The cockpit is just 42 inches wide, making it 7 inches narrower than the Seneca. But most pilots and pax are happy to rub shoulders in a Baron. If six seats are fitted, access to the rear seats is via the baggage door. This is okay for children. With just four-seats, the large rear door opens to a generous baggage area complementing the nose locker which is capable of holding a hefty 300lb, making for an ideal family touring machine.

Fully loaded, the typical 55 can carry a family consisting of a 200lb man with a 150lb wife, two 100lb children and 150lb of baggage in the nose locker and a further 120lb in the aft baggage bay. This allows full tanks totalling 136 USG (515 litres – so work on R10,000 to fill it from empty) , which at an average burn of 24gph and allowing for a 45 minute divert, gives a massive five hours endurance at around 180 KTAS, for 900nm range. Singles are wimpy in comparison.

Nose baggage bay is rated for a very useful 300 lbs.


The 55 and indeed all Beeches, have a very upright seating position. This makes the view out very good.

The high instrument panel has three sections. The very deep avionics stack is offset right of centre by the power quadrant. Fortunately, there’s plenty of space to accommodate most avionic wishes, including radar.

Unless it has the hefty dual control yoke, the 55 will have an old style throw over yoke, which gives clear space in front of the right seater. Beech’s solution to fitting dual controls for training was a huge T-bar which looks large enough to hold the wings on, obscuring most of the lower avionics.

The cause of many a Baron incident is the order of the engine control levers – from left to right: pitch, power, mixture instead of the standard power, pitch, mixture. The throttles are taller than the prop and mixture levers. Pilots will set the throttles and then move their hand to the right to set the prop rpm. Trouble is – get hold of the mixture levers, which has been known to result in an unwelcome silence.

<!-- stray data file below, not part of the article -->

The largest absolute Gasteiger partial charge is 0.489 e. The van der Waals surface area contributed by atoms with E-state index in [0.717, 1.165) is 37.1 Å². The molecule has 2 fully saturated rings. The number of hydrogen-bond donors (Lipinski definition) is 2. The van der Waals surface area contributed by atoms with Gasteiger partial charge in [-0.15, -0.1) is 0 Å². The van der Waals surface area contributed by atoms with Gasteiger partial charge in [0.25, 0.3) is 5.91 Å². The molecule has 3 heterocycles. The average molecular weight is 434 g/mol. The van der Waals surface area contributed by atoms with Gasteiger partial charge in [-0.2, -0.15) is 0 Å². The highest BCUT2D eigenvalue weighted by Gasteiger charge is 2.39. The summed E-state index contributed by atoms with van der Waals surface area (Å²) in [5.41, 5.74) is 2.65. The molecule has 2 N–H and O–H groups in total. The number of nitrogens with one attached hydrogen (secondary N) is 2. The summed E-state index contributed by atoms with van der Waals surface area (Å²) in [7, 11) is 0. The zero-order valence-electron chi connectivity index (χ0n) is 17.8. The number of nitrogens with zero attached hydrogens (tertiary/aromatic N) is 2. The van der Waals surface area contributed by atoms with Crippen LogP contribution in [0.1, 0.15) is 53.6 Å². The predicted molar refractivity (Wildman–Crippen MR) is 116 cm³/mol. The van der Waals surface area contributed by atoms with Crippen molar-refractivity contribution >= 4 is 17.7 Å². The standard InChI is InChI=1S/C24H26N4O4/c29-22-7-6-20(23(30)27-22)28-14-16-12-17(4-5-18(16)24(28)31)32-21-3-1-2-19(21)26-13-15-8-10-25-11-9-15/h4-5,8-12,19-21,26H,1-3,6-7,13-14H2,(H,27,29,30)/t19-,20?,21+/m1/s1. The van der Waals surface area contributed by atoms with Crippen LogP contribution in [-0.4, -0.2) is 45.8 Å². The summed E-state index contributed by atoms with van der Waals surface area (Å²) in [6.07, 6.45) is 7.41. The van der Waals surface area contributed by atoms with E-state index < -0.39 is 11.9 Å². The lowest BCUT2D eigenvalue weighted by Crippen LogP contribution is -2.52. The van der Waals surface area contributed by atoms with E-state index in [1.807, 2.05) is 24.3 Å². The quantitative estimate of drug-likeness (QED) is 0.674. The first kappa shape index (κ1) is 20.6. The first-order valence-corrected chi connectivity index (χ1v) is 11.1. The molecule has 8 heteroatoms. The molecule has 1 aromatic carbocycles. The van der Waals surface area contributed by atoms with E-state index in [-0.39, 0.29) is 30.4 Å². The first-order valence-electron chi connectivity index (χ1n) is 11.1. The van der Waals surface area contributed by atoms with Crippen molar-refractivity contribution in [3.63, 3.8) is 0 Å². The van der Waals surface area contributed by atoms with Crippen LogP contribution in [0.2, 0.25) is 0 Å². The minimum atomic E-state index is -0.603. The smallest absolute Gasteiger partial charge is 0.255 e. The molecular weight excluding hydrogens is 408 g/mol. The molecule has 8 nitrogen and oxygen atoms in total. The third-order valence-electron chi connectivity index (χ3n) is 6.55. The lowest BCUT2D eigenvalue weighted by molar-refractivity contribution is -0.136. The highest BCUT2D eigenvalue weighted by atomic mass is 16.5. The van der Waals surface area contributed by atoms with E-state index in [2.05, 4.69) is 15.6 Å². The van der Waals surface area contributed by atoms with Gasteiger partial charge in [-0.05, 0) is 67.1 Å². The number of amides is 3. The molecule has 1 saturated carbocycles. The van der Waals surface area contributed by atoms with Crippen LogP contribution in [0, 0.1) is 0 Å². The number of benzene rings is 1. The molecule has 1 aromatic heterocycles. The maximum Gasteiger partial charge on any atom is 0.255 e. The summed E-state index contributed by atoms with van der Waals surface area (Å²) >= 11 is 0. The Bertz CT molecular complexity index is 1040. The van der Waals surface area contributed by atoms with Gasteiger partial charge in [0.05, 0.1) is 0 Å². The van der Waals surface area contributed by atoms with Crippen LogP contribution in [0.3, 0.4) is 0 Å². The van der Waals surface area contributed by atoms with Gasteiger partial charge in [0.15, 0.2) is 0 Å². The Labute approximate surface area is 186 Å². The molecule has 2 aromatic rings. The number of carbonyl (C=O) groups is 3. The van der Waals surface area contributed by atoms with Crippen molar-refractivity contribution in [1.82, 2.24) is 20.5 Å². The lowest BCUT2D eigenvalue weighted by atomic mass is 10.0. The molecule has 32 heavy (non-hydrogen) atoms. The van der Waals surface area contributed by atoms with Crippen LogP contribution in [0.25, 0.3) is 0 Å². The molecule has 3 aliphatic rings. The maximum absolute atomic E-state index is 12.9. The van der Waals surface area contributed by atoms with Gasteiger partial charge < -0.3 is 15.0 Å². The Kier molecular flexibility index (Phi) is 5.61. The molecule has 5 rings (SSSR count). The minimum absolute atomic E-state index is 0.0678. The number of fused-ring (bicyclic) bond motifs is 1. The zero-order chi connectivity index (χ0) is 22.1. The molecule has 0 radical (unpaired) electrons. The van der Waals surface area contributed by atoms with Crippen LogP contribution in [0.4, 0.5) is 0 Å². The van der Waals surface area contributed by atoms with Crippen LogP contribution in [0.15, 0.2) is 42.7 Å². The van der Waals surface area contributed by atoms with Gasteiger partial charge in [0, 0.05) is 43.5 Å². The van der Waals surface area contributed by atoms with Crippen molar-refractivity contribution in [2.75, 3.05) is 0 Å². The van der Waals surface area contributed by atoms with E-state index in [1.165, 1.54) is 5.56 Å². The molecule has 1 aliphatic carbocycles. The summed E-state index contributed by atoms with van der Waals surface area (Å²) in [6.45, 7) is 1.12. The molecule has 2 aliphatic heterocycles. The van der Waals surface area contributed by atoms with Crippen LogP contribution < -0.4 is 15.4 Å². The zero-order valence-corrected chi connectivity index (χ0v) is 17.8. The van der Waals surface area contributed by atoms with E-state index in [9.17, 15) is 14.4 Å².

Jim Davis has written up some of the accidents caused by the idiosyncratic power levers – as well as the gear and flap positions. Normally the wheel-shaped gear knob is on the left, flaps on the right, but in the Baron the gear knob is situated to the right. The flap-shaped switch is to the left, in what would be a normal position for the gear switch. Another quirk is electrically operated cowl flaps, unlike the simpler manual ones on the B58.

The fuel system is a complex four tank setup (compared to the B58 and Seneca’s two), complete with selectable aux main fuel gauge switch to display the desired tank on the singular respective fuel gauges – another recipe for an incident. The fuel cocks are positioned out of sight on the floor between the front seats. The placarding is clear and thankfully lacks ambiguity.


The left side wall contains the mag switches, – which to confirm you are flying in a proper plane – do not need a key.

All Baron’s are powered by two Continental 6 cyclinder engines

Early B55s use 260 hp Continental, IO470s so starting does not require the three handed Lycoming dance. Continentals are started with the mixture rich, with plenty of prime – but the pump may not be left on high as the engine floods – often on take-off with the frightening possibility of dual power loss.

Taxying out gives you the feel of a hefty plane. Line up and open the two throttles and the abundance of power is immediately evident. The take-off roll is exciting with the expected right bootful of rudder needed to maintain the centreline.

Engine failure while still on the ground means closing the throttles and stopping on the runway. Once airborne, best rate of climb, blue line speed, is of concern for obstacle clearance. Thanks to sturdy gear, the Baron simplifies the pilot’s job by having the same max take-off and landing weight, meaning that fuel doesn’t need to be burnt off and a quick circuit and landing can be carried out.